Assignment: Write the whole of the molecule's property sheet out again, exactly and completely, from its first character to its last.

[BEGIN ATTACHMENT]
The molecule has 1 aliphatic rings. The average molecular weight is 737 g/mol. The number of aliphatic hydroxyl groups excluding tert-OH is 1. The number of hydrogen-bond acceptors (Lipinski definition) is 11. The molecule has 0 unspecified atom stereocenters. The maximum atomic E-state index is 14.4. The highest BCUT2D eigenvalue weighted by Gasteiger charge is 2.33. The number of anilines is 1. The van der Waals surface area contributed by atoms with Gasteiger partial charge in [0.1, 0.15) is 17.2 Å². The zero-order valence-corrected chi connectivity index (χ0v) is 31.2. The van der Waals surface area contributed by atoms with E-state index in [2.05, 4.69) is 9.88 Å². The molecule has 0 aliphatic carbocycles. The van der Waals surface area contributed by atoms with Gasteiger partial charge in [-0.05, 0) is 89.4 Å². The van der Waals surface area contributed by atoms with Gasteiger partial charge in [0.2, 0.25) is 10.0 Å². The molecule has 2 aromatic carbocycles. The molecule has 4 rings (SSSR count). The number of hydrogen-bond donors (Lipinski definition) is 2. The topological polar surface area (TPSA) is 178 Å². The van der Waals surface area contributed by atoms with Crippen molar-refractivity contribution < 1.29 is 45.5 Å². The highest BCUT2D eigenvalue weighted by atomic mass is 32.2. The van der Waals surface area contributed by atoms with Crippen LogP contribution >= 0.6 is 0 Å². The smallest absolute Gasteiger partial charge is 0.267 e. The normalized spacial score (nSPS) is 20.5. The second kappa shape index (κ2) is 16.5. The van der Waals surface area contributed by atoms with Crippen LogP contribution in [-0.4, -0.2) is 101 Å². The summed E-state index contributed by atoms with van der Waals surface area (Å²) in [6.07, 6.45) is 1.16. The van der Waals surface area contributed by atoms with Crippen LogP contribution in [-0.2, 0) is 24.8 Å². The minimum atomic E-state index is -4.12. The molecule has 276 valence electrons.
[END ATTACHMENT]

The molecule has 1 aliphatic rings. The average molecular weight is 737 g/mol. The number of aliphatic hydroxyl groups excluding tert-OH is 1. The number of hydrogen-bond acceptors (Lipinski definition) is 11. The molecule has 0 unspecified atom stereocenters. The maximum atomic E-state index is 14.4. The highest BCUT2D eigenvalue weighted by Gasteiger charge is 2.33. The number of anilines is 1. The van der Waals surface area contributed by atoms with Gasteiger partial charge in [0.1, 0.15) is 17.2 Å². The zero-order valence-corrected chi connectivity index (χ0v) is 31.2. The van der Waals surface area contributed by atoms with E-state index in [2.05, 4.69) is 9.88 Å². The molecule has 0 aliphatic carbocycles. The van der Waals surface area contributed by atoms with Gasteiger partial charge in [-0.05, 0) is 89.4 Å². The van der Waals surface area contributed by atoms with Gasteiger partial charge in [0.2, 0.25) is 10.0 Å². The molecule has 2 aromatic carbocycles. The molecule has 4 rings (SSSR count). The number of hydrogen-bond donors (Lipinski definition) is 2. The topological polar surface area (TPSA) is 178 Å². The van der Waals surface area contributed by atoms with Crippen molar-refractivity contribution < 1.29 is 45.5 Å². The highest BCUT2D eigenvalue weighted by atomic mass is 32.2. The van der Waals surface area contributed by atoms with Crippen LogP contribution >= 0.6 is 0 Å². The smallest absolute Gasteiger partial charge is 0.267 e. The normalized spacial score (nSPS) is 20.5. The second kappa shape index (κ2) is 16.5. The van der Waals surface area contributed by atoms with Crippen LogP contribution in [-0.4, -0.2) is 101 Å². The summed E-state index contributed by atoms with van der Waals surface area (Å²) in [6.07, 6.45) is 1.16. The van der Waals surface area contributed by atoms with Crippen LogP contribution in [-0.2, 0) is 24.8 Å². The minimum atomic E-state index is -4.12. The molecule has 276 valence electrons.